Now, it is a fact that, if our emotional state is such that we fail to speak a sin in confession because we simply can't muster the courage to do it, our Lord, who knows all our sins from the get-go, makes up for that handicap and forgives the sin anyway, which is why it's not necessary to run back to confession the next day or the next hour to try it again; it's simply sufficient, the next time one goes to confession, to mention what happened. And it doesn't matter how long it's been, or how terrible we think the sin may be. “Come back to the Lord your God,” says the prophet Joel; “he is ever gracious and merciful, ever patient and rich in pardon; threatens he calamity, even now he is ready to forgive” (Joel 2: 13 Knox).

* Today is what the Roman Missals refer to as "Thursday of the Third Week of Lent." Cf. the post here for an explanation of how the days of Lent are identified on this site.
  Katharine Drexel was a Philadelphia heiress and foundress of the Missionary Sisters of the Blessed Sacrament. She established some forty-nine foundations, including Xavier University in New Orleans, before her death on March 3rd, 1955, as the age of ninety-seven. She was canonoized by Pope Saint John Paul II on October 1st, 2000.

** In the Byzantine Tradition—as in most Eastern Christian traditions, both Orthodox and Catholic—the Eucharist is not celebrated on the weekdays of the Great Fast. In some traditions, the faithful are expected to fast from the Blessed Eucharist during this time, abstaining from Holy Communion except on Saturdays and Sundays.
  In other traditions, including the Ruthenian recension, Holy Communion may be distributed to the faithful daily provided that the Divine Liturgy is not celebrated. On Wednesday and Friday evenings, the Divine Liturgy of Presanctified Gifts is celebrated, consisting of a form of Solemn Vespers coupled with a Communion Service in which the Eucharist confected on the previous Sunday may be received by the faithful. On the other weekdays, another service—usually the Sixth Hour of the Divine Office or a simpler service called "Typica"—may be celebrated at which Holy Communion may also be offered to the faithful. Notice that the readings for these services do not include a Gospel lesson; a Gospel would only be sung on significant Holy Days or during the Presanctified Liturgies of Holy and Great Week.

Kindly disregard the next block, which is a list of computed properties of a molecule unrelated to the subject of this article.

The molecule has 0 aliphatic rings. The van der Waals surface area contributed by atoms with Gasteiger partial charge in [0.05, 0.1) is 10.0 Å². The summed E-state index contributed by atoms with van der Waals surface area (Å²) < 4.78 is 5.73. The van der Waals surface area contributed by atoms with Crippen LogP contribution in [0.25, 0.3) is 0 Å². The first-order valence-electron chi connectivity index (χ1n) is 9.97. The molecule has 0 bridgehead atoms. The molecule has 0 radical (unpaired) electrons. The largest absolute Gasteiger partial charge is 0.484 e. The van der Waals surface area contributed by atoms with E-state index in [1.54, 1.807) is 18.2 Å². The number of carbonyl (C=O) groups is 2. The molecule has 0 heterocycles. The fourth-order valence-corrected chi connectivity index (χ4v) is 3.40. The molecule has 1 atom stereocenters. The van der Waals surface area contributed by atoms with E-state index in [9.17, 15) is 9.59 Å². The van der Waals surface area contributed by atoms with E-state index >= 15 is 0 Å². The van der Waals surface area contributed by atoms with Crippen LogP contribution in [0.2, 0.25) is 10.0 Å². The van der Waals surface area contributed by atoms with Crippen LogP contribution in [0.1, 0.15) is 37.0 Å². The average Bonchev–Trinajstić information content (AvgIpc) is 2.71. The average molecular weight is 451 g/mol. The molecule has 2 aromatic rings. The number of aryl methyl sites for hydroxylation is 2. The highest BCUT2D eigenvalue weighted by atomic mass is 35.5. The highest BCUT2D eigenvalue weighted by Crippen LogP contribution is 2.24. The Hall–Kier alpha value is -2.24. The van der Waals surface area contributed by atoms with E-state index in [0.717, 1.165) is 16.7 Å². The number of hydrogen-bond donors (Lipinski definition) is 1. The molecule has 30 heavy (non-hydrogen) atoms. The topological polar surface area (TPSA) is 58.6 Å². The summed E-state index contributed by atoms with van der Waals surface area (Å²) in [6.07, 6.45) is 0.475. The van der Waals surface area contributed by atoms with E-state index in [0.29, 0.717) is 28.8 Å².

*** Without intending to be disrespectful of the current Pope, his recent reform of the annulment procedures seem to be based on the presumption that the length of time required to bring cases to final judgment has something to do with a too-drawn-out administrative process and required appeals to a court of second instance. In reality, many cases drag on because the petitioner fails to provide necessary information to prove the punitive marriage invalid in a timely manner. Moreover, his requirement that no fees be levied has actually reduced the number of cases brought to final judgment because the most common ground sited in these cases—lack of due discretion—cannot be proven without the input of psychological professionals whose services do not come cheaply. A recent report from the Canon Law Society of America revealed that diocesan tribunals are now turning down a large number of cases because they lack the financial resources to employ the number of people needed to process them, with the result that far fewer decrees of nullity are being issued since the recent reform.
  To put the current Pope's reform into historical context, it essentially reverts to the state of affairs that existed at the time of Pope Saint John Paul II's election; the latter instituted new rules during his pontificate to both ensure that tribunals were not inadvertently annulling valid marriages as well as provide local dioceses with the resources they needed to hear more cases and bring them to conclusion. It is also important to note that, in no diocese, was a case ever turned down or delayed because of someone's inability to pay a fee. The current Pope's reform was not an innovation, but was nothing more than a canceling of Pope John Paul's previous reform, and has resulted in a return to the chaotic situation that prompted John Paul's reform in the first place.